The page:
FOR IMMEDIATE RELEASE
September 23, 2021
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Attorney General Steve Marshall Announces Multi-Count Indictment and Arrest of Former Tuscaloosa County License Commissioner
(MONTGOMERY) — Attorney General Steve Marshall announced the arrest of Lynne C. Robbins, the former Tuscaloosa County License Commissioner, for the use of her public office for personal gain, theft of property in the first degree, and seven counts of computer tampering. Robbins surrendered to the Tuscaloosa County Sheriff’s Office today and was released on $10,000 bond.
Robbins, 56, of Tuscaloosa, served as Tuscaloosa County’s license commissioner until her resignation in February 2020.
Attorney General Marshall’s Special Prosecutions Division presented evidence to a Tuscaloosa County grand jury resulting in an indictment against Robbins.
The use of public office for personal gain charge relates to a series of checks Robbins wrote to the Tuscaloosa County License Commissioner’s office that were returned unpaid for non-sufficient funds. Robbins used her position as license commissioner to avoid paying the returned-check fee assessed in bad-check cases and to avoid repaying the face amounts of the unpaid checks. The first-degree theft charge relates to a scheme of conduct employed by Robbins between January 2016 and December 3, 2019, to take cash belonging to the Tuscaloosa County License Commissioner’s Office. The seven computer tampering charges relate to specific instances where Robbins altered data in the Tuscaloosa License Commissioner’s Office’s computer network to facilitate her embezzlement scheme and to conceal the scheme from discovery by county or state officials.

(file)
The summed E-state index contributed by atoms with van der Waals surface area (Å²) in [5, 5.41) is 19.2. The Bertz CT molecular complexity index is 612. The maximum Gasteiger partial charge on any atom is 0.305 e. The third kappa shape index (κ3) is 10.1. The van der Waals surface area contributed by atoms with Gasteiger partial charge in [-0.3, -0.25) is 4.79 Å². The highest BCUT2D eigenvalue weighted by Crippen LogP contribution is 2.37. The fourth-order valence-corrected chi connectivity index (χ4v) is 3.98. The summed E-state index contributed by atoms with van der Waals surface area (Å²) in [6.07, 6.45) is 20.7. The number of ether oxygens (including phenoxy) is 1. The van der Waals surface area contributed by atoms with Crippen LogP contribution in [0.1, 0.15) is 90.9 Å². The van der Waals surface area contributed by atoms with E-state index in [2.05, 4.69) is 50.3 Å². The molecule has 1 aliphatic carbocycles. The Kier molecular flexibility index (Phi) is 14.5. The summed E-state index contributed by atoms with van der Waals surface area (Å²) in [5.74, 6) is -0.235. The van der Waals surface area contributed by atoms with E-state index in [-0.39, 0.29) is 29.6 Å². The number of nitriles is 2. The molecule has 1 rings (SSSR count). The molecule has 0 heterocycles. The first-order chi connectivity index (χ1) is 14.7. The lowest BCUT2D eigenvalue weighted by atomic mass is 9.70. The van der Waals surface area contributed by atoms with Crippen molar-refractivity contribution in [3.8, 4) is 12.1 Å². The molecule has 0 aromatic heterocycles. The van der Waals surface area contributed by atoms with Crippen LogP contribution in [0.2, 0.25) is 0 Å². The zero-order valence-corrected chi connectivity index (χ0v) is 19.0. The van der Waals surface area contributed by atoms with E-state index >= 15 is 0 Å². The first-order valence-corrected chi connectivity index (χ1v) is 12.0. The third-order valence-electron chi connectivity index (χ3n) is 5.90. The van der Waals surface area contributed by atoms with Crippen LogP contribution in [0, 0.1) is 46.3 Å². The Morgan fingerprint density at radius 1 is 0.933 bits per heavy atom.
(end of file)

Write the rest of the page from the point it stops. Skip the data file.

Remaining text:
The charges against Robbins were brought after separate cases against Robbins were referred to the Attorney General’s Office by the Alabama Department of Examiners of Public Accounts and the Alabama Ethics Commission. Additionally, the State Bureau of Investigation, the Tuscaloosa County Sheriff’s Office and the Tuscaloosa County District Attorney’s Office assisted in the investigation.
No further information about the investigation or Robbins’ charges may be released at this time.
The use of office for personal gain and theft of property in the first degree are both class B felonies, punishable by two to 20 years in prison. Because the State alleges Robbins’ computer tampering was committed to facilitate her embezzlement scheme and to conceal her illegal conduct from government officials, that charge is a Class C felony, punishable by one year and one day to 10 years in prison.
*An indictment is merely an accusation. The defendant is presumed innocent unless and until proven guilty.